Wall Street’s Bond Dealers Brace for Top-Rated Credit to TumbleLisa Abramowicz
Wall Street’s biggest bond dealers are finding less and less to like about top-rated U.S. corporate bonds.
So much so that they’re betting against some of them, with primary dealers turning the most bearish in 2015 on debt maturing in five to 10 years last week, Federal Reserve data show. The detail on banks’ more-granular positions only covers January and February because the Fed just started reporting it.
In any event, it appears the fervent flight to the safety of high-quality corporate debt is coming to an abrupt end. The bonds have declined 1.3 percent in February, poised for their worst monthly decline since the taper tantrum of 2013, according to Bank of America Merrill Lynch index data. That’s a reversal of January, when the debt gained 2.7 percent in its best start to a year since 1988.
What’s changed? Rather than a referendum on the health of Corporate America, this may have to do more with benchmark government yields, which have risen this month as the U.S. economy shows signs of improvement. This eats into the value of investment-grade debt that’s pegged to these yields.
“We may find that the recent low Treasury rates could prove to be all too temporary,” International Monetary Fund analysts Nigel Chalk and Jarkko Turunen wrote in a Feb. 12 website post. “We may look back on this time with hindsight as a period where long-term rates transitorily overshot their fundamentals.”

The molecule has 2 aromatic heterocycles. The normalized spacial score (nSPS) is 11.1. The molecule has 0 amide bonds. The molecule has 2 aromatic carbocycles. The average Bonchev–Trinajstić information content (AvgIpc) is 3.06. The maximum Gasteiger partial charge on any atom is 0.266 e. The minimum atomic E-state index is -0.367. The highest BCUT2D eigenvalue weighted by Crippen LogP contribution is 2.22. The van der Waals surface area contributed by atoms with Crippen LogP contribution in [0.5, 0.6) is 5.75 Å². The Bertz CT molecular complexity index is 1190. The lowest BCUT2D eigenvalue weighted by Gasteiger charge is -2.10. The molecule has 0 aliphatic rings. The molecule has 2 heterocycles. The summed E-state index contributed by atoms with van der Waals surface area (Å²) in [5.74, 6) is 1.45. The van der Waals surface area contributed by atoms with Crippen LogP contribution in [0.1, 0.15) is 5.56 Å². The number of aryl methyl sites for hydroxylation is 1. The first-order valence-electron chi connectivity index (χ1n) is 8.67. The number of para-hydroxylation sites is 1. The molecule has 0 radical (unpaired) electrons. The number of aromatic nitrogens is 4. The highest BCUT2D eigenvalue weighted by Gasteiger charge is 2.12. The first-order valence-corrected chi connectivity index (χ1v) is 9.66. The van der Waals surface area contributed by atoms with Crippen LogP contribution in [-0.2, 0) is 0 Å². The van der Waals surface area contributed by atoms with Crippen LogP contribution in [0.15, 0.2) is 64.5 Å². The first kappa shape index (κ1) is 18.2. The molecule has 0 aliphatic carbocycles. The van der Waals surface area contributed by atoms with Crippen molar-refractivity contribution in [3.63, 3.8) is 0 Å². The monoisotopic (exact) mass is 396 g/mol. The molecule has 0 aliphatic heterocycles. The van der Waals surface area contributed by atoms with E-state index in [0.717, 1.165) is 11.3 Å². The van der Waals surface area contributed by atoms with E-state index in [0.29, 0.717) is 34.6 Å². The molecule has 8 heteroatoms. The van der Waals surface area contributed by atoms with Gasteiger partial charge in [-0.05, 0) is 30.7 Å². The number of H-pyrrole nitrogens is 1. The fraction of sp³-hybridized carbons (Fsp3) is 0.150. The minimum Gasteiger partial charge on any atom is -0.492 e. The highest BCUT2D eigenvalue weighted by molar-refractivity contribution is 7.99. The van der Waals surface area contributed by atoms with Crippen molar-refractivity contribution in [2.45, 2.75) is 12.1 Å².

Investment-grade bonds may be among the bigger casualties of a sudden shift higher in rates. The debt is about as vulnerable to moves in U.S. borrowing costs as it’s ever been, based on a measure of interest-rate sensitivity as calculated by Bank of America Merrill Lynch index data.
Investors are accepting 1.43 percentage points in extra yield over benchmark rates, compared with as high as 6.56 percentage points at the height of the 2008 financial crisis.
Of course, analysts have been predicting higher Treasury yields for a while now, only to watch them fall. That could very well happen again given the tremendous demand globally for safe debt that yields anything at all.
Yet there are signs that some of the enthusiasm for high-grade corporates is starting to wane. The 22 primary dealers that trade directly with the Fed have a short position of $826 million betting against investment-grade bonds maturing in five-to-10 years, according to data on the week through Feb. 4. That compares with a net bullish wager of $2 billion in the week ended Jan. 7.
The dealers have also reduced their holdings of investment-grade securities of all maturities to $8.5 billion as of Feb. 4, from a net $13.8 billion at the start of the year.
One thing is clear: Banks are increasingly concerned about being on the wrong side of a jarring shift of sentiment. And with yields on this debt at 3.1 percent -- within 0.5 percentage point of their all-time low -- more analysts see a sudden move as increasingly possible.